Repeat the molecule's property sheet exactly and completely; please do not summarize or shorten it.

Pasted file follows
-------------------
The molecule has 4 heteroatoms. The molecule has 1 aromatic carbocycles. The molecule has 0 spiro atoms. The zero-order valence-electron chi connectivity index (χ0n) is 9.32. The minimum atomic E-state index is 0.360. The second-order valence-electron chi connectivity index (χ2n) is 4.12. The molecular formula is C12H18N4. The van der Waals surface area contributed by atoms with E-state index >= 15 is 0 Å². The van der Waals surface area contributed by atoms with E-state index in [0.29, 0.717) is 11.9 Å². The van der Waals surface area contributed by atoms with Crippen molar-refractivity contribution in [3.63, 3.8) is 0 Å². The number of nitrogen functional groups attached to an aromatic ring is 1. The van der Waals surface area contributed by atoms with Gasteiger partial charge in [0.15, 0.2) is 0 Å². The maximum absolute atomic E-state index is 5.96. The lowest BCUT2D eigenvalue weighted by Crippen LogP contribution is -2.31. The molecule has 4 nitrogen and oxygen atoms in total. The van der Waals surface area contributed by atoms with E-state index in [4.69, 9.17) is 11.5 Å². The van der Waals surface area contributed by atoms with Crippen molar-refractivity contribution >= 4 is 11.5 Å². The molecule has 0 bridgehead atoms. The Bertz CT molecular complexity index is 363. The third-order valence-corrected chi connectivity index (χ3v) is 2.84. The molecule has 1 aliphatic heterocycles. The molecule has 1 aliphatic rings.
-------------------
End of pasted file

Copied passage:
The molecule has 4 heteroatoms. The molecule has 1 aromatic carbocycles. The molecule has 0 spiro atoms. The zero-order valence-electron chi connectivity index (χ0n) is 9.32. The minimum atomic E-state index is 0.360. The second-order valence-electron chi connectivity index (χ2n) is 4.12. The molecular formula is C12H18N4. The van der Waals surface area contributed by atoms with E-state index >= 15 is 0 Å². The van der Waals surface area contributed by atoms with E-state index in [0.29, 0.717) is 11.9 Å². The van der Waals surface area contributed by atoms with Crippen molar-refractivity contribution in [3.63, 3.8) is 0 Å². The number of nitrogen functional groups attached to an aromatic ring is 1. The van der Waals surface area contributed by atoms with Gasteiger partial charge in [0.15, 0.2) is 0 Å². The maximum absolute atomic E-state index is 5.96. The lowest BCUT2D eigenvalue weighted by Crippen LogP contribution is -2.31. The molecule has 4 nitrogen and oxygen atoms in total. The van der Waals surface area contributed by atoms with E-state index in [4.69, 9.17) is 11.5 Å². The van der Waals surface area contributed by atoms with Crippen molar-refractivity contribution >= 4 is 11.5 Å². The molecule has 0 bridgehead atoms. The Bertz CT molecular complexity index is 363. The third-order valence-corrected chi connectivity index (χ3v) is 2.84. The molecule has 1 aliphatic heterocycles. The molecule has 1 aliphatic rings.